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The Savoia Picture Gallery: 100 faces to save at Castello di Masino

The restoration of the Savoia Picture Gallery: an exciting project of conservation and research.
At Castello di Masino (Caravino, TO) FAI inaugurated the Salone dei Savoia last April 29th following the discovery and restoration of a cycle of frescoes from the end of the 17th century that reveals an entirely new face of this great hall.

Until then, in fact, the Salone was known to house a rich picture gallery with a 19th-century flavour, which has now been disassembled out of necessity: a unique and unmissable opportunity to launch a new restoration, conservation and research project on that very heritage of paintings; work that has never been tackled in such a complete and systematic manner.

The picture gallery contains no less than 97 paintings – covering 170 square meters of painted canvas and 275 m of frames – of large and small format, from the 17th and 18th centuries depicting leading figures of the Savoia court, but also portraits of personalities from the Spanish or French dynasties, and of the noble families that dominated the political scene in Europe and the Mediterranean at the time.

Preliminary investigations for the project and the first restoration work have already begun thanks to generous private funding, and the first diagnostic operations, necessary to assess the state of conservation of the paintings, are already yielding interesting results.

AN ‘IDENTITY CARD’ FOR EACH PAINTING

The entire picture gallery consists of eight large canvases and 89 medium and small canvases, including a series of ovals with female portraits. Before being removed, it was rigorously documented, i.e. mapped with the most up-to-date technological tools. Each painting was then subjected to a thorough photographic campaign – front and back, often bearing signatures, dates and various notes – and a series of diagnostic activities, including IR reflectography and UV fluorescence, in the Savoia Hall itself.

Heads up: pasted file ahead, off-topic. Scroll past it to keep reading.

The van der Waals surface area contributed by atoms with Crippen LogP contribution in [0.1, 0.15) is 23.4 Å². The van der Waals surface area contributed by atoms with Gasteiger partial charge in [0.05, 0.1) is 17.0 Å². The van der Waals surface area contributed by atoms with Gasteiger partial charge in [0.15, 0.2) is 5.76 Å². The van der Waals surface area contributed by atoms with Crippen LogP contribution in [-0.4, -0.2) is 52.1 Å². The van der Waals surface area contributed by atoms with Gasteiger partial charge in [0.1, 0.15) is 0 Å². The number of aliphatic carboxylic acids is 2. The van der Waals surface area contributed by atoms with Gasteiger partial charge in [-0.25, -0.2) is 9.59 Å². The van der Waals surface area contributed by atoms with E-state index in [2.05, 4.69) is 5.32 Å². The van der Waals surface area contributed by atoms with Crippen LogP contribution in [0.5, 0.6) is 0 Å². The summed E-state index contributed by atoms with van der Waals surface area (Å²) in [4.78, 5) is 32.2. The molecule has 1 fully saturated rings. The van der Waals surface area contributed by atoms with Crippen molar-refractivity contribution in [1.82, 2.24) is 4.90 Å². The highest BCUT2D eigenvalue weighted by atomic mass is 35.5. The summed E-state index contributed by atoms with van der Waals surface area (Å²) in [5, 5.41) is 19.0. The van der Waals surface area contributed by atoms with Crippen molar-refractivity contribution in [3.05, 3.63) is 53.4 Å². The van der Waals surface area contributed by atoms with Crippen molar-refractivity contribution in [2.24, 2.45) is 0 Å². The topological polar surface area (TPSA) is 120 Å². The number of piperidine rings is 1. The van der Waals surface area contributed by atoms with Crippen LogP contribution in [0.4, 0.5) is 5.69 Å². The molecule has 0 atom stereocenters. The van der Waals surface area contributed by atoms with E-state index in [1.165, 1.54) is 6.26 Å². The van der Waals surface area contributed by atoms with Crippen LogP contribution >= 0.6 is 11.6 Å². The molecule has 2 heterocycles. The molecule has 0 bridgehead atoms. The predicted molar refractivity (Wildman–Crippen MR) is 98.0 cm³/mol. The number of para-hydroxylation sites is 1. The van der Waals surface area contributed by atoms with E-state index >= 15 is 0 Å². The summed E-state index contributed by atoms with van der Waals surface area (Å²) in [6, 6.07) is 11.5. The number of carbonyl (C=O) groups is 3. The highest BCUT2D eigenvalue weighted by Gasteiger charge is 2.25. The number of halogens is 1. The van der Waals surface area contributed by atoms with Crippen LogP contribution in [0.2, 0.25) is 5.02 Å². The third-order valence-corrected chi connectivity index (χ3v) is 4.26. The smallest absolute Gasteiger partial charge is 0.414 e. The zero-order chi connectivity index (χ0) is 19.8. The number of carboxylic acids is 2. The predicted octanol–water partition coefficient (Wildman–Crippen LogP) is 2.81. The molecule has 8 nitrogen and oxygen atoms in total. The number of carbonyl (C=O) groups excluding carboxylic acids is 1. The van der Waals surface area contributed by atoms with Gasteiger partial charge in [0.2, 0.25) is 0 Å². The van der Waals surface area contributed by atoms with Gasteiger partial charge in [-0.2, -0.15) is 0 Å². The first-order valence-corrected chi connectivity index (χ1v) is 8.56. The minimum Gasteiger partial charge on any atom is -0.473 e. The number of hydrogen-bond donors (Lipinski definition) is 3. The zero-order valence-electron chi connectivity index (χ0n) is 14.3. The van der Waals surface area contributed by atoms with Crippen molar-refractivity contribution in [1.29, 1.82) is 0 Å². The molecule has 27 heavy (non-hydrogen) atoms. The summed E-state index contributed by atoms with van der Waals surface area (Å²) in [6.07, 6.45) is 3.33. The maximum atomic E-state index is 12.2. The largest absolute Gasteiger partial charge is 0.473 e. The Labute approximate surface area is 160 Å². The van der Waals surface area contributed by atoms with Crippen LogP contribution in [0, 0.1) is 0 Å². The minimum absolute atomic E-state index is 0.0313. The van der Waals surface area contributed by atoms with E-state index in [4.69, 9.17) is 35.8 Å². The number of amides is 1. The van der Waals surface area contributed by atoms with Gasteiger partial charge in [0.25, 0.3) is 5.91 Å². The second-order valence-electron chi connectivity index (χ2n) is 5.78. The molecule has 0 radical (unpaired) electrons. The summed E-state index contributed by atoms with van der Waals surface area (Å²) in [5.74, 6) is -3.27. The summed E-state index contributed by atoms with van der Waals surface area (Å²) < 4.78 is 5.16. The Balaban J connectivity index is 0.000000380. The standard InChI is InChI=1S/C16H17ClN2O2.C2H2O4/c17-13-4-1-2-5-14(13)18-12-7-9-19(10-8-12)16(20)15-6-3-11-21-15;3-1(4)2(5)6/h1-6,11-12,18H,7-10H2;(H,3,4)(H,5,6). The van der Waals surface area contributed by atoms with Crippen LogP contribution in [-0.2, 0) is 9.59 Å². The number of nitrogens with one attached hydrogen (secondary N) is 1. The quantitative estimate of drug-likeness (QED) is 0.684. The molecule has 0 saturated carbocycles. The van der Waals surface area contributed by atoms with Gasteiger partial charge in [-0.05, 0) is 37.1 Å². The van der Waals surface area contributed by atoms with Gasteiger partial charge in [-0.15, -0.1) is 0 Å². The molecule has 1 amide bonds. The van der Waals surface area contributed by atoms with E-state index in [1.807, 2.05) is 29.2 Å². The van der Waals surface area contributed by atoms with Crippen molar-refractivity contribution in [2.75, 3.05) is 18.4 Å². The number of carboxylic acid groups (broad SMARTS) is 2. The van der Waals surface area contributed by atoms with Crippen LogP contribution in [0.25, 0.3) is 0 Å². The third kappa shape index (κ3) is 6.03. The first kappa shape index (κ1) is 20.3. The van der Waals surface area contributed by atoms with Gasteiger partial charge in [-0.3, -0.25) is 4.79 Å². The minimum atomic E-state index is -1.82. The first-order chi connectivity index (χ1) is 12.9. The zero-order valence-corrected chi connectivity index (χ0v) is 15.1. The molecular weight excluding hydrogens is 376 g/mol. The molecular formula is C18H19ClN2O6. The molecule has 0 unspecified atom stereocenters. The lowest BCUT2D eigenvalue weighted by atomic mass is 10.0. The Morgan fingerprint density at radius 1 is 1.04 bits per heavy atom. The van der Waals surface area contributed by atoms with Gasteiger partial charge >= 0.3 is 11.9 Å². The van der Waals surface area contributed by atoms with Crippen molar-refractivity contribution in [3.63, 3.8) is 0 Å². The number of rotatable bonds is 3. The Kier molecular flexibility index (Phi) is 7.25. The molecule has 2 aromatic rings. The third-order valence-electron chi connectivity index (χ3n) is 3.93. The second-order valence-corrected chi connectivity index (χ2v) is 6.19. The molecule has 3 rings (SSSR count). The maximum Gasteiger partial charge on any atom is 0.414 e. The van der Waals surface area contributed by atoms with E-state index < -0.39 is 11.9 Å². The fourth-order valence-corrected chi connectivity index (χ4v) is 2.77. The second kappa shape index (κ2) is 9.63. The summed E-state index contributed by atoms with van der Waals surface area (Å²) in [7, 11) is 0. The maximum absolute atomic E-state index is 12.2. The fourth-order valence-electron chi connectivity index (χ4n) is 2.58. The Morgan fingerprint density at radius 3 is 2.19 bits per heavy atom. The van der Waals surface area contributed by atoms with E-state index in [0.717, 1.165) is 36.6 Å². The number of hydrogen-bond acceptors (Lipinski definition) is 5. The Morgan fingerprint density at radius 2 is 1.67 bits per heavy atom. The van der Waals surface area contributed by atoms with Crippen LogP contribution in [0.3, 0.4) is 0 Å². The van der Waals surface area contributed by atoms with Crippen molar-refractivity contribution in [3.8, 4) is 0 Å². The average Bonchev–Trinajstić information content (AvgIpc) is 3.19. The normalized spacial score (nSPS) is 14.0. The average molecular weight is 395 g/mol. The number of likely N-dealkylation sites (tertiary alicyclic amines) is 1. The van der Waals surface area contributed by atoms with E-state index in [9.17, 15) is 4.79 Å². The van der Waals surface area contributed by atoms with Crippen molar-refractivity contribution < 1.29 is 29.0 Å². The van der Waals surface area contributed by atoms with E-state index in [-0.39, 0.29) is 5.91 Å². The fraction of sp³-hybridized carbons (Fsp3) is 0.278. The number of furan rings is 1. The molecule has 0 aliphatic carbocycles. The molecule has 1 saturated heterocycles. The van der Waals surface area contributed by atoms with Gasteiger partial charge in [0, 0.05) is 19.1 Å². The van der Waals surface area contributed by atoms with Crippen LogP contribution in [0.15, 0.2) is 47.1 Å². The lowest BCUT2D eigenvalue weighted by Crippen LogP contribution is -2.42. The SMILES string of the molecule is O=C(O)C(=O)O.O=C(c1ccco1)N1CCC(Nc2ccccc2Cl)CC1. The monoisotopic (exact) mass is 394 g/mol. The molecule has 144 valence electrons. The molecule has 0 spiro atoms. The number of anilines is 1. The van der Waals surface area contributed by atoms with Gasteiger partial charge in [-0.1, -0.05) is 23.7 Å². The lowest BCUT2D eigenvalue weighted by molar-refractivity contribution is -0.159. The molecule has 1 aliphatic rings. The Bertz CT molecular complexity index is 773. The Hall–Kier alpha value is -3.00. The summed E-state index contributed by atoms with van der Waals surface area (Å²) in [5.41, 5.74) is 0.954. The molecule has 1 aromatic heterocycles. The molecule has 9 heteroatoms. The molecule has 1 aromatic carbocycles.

The Centro di Conservazione e Restauro La Venaria Reale (La Venaria Reale Conservation and Restoration Centre) assisted FAI in the initial verification of the collection’s state of conservation. These analyses have made it possible to carry out an up-to-date filing and to have available today, for the first time, a real “identity card” for each painting, equipped with all the information – inscriptions, measurements, and even the weight of each painting – that will be needed for restoration, study, and even future remounting.

The 8 large-format canvases are now located in the spaces of the La Venaria Reale Conservation and Restoration Centre, which, by virtue of an extensive and long-lasting collaboration agreement with FAI, is taking care of them, providing technological innovation, expertise and dedicated visiting and communication opportunities to follow the work in progress.

The 89 medium and small paintings, on the other hand, have been entrusted to the Nicola Restauri workshop in Aramengo (AT), which is already working on an initial group of works: starting with the paintings in a poor state of conservation, and then calibrating the interventions on the other works, with a restoration that will involve both the canvases and the carved and gilded wooden frames.

FROM VITTORIO AMEDEO TO THE “RATTO DELLE SABINE”